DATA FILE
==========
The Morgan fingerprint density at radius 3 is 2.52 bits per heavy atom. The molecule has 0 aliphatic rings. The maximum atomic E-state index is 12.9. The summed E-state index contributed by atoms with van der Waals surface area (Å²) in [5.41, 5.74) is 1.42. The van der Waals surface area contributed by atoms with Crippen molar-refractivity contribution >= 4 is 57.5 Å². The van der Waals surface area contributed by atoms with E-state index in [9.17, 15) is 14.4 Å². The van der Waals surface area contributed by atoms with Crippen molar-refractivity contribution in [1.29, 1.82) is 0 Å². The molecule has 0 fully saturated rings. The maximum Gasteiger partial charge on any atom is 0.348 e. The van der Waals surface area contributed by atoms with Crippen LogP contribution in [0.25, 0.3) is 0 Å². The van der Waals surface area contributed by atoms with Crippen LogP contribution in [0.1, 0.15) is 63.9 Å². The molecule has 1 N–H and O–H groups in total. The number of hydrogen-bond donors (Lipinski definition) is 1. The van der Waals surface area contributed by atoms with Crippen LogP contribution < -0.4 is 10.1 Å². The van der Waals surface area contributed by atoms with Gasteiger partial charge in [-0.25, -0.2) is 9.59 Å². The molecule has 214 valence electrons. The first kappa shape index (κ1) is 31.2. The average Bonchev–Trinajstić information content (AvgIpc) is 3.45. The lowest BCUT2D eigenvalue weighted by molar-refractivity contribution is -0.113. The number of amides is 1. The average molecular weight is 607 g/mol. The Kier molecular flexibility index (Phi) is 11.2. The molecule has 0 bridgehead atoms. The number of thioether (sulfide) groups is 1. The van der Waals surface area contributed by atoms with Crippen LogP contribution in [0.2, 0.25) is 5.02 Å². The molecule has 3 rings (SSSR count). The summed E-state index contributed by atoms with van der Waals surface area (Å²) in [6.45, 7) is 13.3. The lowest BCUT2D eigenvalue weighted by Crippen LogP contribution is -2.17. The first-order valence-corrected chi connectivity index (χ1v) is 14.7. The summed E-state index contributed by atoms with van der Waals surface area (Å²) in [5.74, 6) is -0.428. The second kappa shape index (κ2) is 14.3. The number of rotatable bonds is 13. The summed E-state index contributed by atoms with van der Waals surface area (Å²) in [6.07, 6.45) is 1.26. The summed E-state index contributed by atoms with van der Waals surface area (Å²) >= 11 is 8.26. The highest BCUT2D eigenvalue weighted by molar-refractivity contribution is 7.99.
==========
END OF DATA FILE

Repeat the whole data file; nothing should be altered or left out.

The Morgan fingerprint density at radius 3 is 2.52 bits per heavy atom. The molecule has 0 aliphatic rings. The maximum atomic E-state index is 12.9. The summed E-state index contributed by atoms with van der Waals surface area (Å²) in [5.41, 5.74) is 1.42. The van der Waals surface area contributed by atoms with Crippen molar-refractivity contribution >= 4 is 57.5 Å². The van der Waals surface area contributed by atoms with E-state index in [9.17, 15) is 14.4 Å². The van der Waals surface area contributed by atoms with Crippen molar-refractivity contribution in [1.29, 1.82) is 0 Å². The molecule has 0 fully saturated rings. The maximum Gasteiger partial charge on any atom is 0.348 e. The van der Waals surface area contributed by atoms with Crippen LogP contribution in [0.25, 0.3) is 0 Å². The van der Waals surface area contributed by atoms with Crippen LogP contribution in [0.1, 0.15) is 63.9 Å². The molecule has 1 N–H and O–H groups in total. The number of hydrogen-bond donors (Lipinski definition) is 1. The van der Waals surface area contributed by atoms with Crippen LogP contribution < -0.4 is 10.1 Å². The van der Waals surface area contributed by atoms with Gasteiger partial charge in [-0.25, -0.2) is 9.59 Å². The molecule has 214 valence electrons. The first kappa shape index (κ1) is 31.2. The average Bonchev–Trinajstić information content (AvgIpc) is 3.45. The lowest BCUT2D eigenvalue weighted by molar-refractivity contribution is -0.113. The number of amides is 1. The average molecular weight is 607 g/mol. The Kier molecular flexibility index (Phi) is 11.2. The molecule has 0 bridgehead atoms. The number of thioether (sulfide) groups is 1. The van der Waals surface area contributed by atoms with Crippen LogP contribution in [0.2, 0.25) is 5.02 Å². The molecule has 3 rings (SSSR count). The summed E-state index contributed by atoms with van der Waals surface area (Å²) in [6.45, 7) is 13.3. The lowest BCUT2D eigenvalue weighted by Crippen LogP contribution is -2.17. The first-order valence-corrected chi connectivity index (χ1v) is 14.7. The summed E-state index contributed by atoms with van der Waals surface area (Å²) in [5.74, 6) is -0.428. The second kappa shape index (κ2) is 14.3. The number of rotatable bonds is 13. The summed E-state index contributed by atoms with van der Waals surface area (Å²) in [6.07, 6.45) is 1.26. The summed E-state index contributed by atoms with van der Waals surface area (Å²) >= 11 is 8.26. The highest BCUT2D eigenvalue weighted by molar-refractivity contribution is 7.99.